Sai Kaustuv Dasgupta on the joy of a selfless smile
Kaustuv Dasgupta stands true to the title ‘Sai’ that has been bestowed upon him. In an engaging and a freewheeling conversation, we discuss how humanity has forgotten what it means to smile.
He was diagnosed with Osteogenesis Imperfecta at a tender age of 4, following a series of fractures. The rare ‘Brittle Bone Disease’ is crippling in nature, and results in fractures at the slightest of injuries. Currently 90% differently abled, he is fully dependent on his parents. Kaustuv has mastered the use of a computer using two fingers of his left hand, and his being exudes only joy.
“What has been your story, Kaustuv?” I had enquired, despite being in possession of a complete brief on his background and on his many achievements as a child prodigy. Much has been written on the awards he has won, his skills in graphic design and how he has inspired millions across the world. However, instead of an interview, it was an intellectual adventure that I was hoping for. The freedom to navigate through his thoughts would help me outline and perhaps translate the unimaginable strength that he continued to lived by into words.
He took me through his journey, and the loving way with which his family has cared for him. He mentioned his gratitude for all the support and love he continues to receive from everyone around him. Since being diagnosed, his conditioned had gradually worsened over a period of six years. “I had reached a point where I could not move, and had to stay put in bed all day and all night. I saw neither the sun nor the moon. I saw neither the trees nor felt the wind. After 18 long months, I had almost lost hope, and was succumbing to depression. Around that time, I made up my mind to put a stop to this negative spiral of thoughts and emerge with self belief.”
Life is full of perceived suffering, and a human fails to grasp how the grass isn’t really as green as it lets on. It took deep insight, immense maturity and introspection for Kaustuv to decide on a conclusion and take action. He refused to see his disability as a limitation, he chose to treat this as a life’s surprise, something to be adapted to. He accepted his unique condition and decided to be a beacon of hope for the differently abled. With a comforting and a reassuring tone, he shared with the world how he conquered all odds to win the battle of perception. He chose gratitude over self defeating gloom, and believed how special he was. His purpose in life was clear to him then.
“All motivation comes from within.” Kaustuv shares how suffering and hardship is self inflicted by unhealthy thought processes. By comparing ‘us’ with ‘them’, we attempt to compete with ‘others’ all our lives. Hooked onto the habit of competing, we are constantly on the lookout of new competition. This leads to a vicious circle of disappointment. Our greed drives a self critical approach, that attaches our happiness with material comforts. We keep postponing our happiness till the time we have it all, only that it is an unending pursuit. “Compete with yourself. Makes yourself better every day. The world is as compassionate as you are. It is as competent as you are.” Kaustuv shares how we need to look ‘within’ and love ourselves for what we are.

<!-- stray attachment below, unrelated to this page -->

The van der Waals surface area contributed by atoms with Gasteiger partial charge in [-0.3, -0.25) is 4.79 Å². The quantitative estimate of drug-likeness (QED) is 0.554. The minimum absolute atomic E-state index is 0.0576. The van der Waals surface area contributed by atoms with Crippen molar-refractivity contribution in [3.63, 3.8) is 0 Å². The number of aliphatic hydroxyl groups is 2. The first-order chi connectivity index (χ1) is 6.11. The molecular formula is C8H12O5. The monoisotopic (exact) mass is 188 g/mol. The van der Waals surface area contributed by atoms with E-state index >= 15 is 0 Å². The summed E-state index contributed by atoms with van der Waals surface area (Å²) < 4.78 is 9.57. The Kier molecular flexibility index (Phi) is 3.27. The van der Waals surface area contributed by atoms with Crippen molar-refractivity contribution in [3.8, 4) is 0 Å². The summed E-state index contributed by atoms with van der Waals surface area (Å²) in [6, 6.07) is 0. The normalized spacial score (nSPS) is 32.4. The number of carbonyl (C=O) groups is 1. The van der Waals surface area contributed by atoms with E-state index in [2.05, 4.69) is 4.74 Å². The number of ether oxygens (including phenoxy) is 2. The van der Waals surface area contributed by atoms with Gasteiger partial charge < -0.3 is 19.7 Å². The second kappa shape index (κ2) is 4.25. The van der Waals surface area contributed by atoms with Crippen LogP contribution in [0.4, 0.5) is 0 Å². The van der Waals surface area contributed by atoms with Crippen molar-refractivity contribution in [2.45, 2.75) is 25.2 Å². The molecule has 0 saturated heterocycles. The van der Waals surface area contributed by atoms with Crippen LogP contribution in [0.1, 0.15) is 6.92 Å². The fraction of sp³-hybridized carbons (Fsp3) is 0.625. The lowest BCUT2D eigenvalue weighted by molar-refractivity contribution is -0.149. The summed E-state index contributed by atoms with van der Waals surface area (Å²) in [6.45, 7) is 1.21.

As Deep Thought put it - the answer to the ultimate question of Life, the Universe, and Everything is 42 i.e. “what we want it to be”. Our happiness and our destiny depends on our choices and how we direct our thought processes. Kaustuv explains, quite simply, how powerful our mind is. Narrating the age old principle of what goes around, comes around - Kaustuv stresses how a smile one gives out travels across the world and reaches us in no time, adding happiness to our lives. He explains that the world is only a reflection of what we are within.
In the opinion of power, according to Boul Vaishnav, the one who has acquired the world is called ‘Sai’. It is the final step towards enlightenment. Men wander all their lives for the wisdom Kaustuv has attained at the age of 26. I am not sure whether I truly grasp what his physical self continues to go through every day. Kaustuv retains control of only two fingers, and offers a warm smile to us all. He is selfless, as he looks beyond and asks us to do the same. He could have easily let us stumble around in vain, but he courageously chose to help us along the way. He meets people across India, talks to people across the world. “We have forgotten how to smile selflessly,” he notes. “My mission is to bring back the purity of heart.”
Finding myself shaken and inspired as the conversation concludes, I confess how I have often fallen into self defeating traps of self criticism. Sai Kaustuv chuckles, asking me to be happy, reminding me how we are all connected souls. “Life is too short to not celebrate, my dear friend. Keep smiling.”